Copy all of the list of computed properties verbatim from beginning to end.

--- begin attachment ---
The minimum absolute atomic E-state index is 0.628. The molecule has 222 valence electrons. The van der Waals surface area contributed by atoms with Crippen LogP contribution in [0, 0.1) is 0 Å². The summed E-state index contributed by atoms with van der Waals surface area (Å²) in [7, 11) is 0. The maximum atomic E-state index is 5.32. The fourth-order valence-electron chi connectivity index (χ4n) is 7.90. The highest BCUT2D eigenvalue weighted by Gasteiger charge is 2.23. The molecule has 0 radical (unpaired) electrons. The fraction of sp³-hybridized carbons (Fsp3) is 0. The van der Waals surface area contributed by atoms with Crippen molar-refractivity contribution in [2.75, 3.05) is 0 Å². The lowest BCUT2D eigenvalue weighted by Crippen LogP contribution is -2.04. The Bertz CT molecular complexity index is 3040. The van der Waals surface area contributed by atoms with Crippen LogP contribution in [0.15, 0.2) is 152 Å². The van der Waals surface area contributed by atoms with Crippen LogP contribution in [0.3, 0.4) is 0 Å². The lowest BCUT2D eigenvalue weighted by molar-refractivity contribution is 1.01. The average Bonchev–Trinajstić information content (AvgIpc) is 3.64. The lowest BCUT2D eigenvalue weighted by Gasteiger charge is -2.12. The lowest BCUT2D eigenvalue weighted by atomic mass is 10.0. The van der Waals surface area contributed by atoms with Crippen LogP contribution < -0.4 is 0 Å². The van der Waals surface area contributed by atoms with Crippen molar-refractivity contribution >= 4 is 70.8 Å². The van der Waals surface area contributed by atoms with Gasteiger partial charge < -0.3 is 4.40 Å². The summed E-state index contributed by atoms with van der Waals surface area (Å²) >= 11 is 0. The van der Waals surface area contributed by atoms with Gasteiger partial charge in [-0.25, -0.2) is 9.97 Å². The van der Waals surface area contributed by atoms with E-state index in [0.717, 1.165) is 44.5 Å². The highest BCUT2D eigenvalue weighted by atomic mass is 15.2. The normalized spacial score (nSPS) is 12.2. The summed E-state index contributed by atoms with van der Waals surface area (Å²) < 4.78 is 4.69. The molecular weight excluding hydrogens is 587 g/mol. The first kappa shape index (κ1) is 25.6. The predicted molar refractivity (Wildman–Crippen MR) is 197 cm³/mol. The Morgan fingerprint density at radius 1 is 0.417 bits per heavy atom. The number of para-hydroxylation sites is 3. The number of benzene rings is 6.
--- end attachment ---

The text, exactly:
The minimum absolute atomic E-state index is 0.628. The molecule has 222 valence electrons. The van der Waals surface area contributed by atoms with Crippen LogP contribution in [0, 0.1) is 0 Å². The summed E-state index contributed by atoms with van der Waals surface area (Å²) in [7, 11) is 0. The maximum atomic E-state index is 5.32. The fourth-order valence-electron chi connectivity index (χ4n) is 7.90. The highest BCUT2D eigenvalue weighted by Gasteiger charge is 2.23. The molecule has 0 radical (unpaired) electrons. The fraction of sp³-hybridized carbons (Fsp3) is 0. The van der Waals surface area contributed by atoms with Crippen molar-refractivity contribution in [2.75, 3.05) is 0 Å². The lowest BCUT2D eigenvalue weighted by Crippen LogP contribution is -2.04. The Bertz CT molecular complexity index is 3040. The van der Waals surface area contributed by atoms with Crippen LogP contribution in [0.15, 0.2) is 152 Å². The van der Waals surface area contributed by atoms with Crippen LogP contribution in [0.3, 0.4) is 0 Å². The lowest BCUT2D eigenvalue weighted by molar-refractivity contribution is 1.01. The average Bonchev–Trinajstić information content (AvgIpc) is 3.64. The lowest BCUT2D eigenvalue weighted by Gasteiger charge is -2.12. The lowest BCUT2D eigenvalue weighted by atomic mass is 10.0. The van der Waals surface area contributed by atoms with Crippen LogP contribution < -0.4 is 0 Å². The van der Waals surface area contributed by atoms with Crippen molar-refractivity contribution >= 4 is 70.8 Å². The van der Waals surface area contributed by atoms with Gasteiger partial charge < -0.3 is 4.40 Å². The summed E-state index contributed by atoms with van der Waals surface area (Å²) >= 11 is 0. The van der Waals surface area contributed by atoms with Gasteiger partial charge in [-0.25, -0.2) is 9.97 Å². The van der Waals surface area contributed by atoms with E-state index in [0.717, 1.165) is 44.5 Å². The highest BCUT2D eigenvalue weighted by atomic mass is 15.2. The normalized spacial score (nSPS) is 12.2. The summed E-state index contributed by atoms with van der Waals surface area (Å²) < 4.78 is 4.69. The molecular weight excluding hydrogens is 587 g/mol. The first kappa shape index (κ1) is 25.6. The predicted molar refractivity (Wildman–Crippen MR) is 197 cm³/mol. The Morgan fingerprint density at radius 1 is 0.417 bits per heavy atom. The number of para-hydroxylation sites is 3. The number of benzene rings is 6.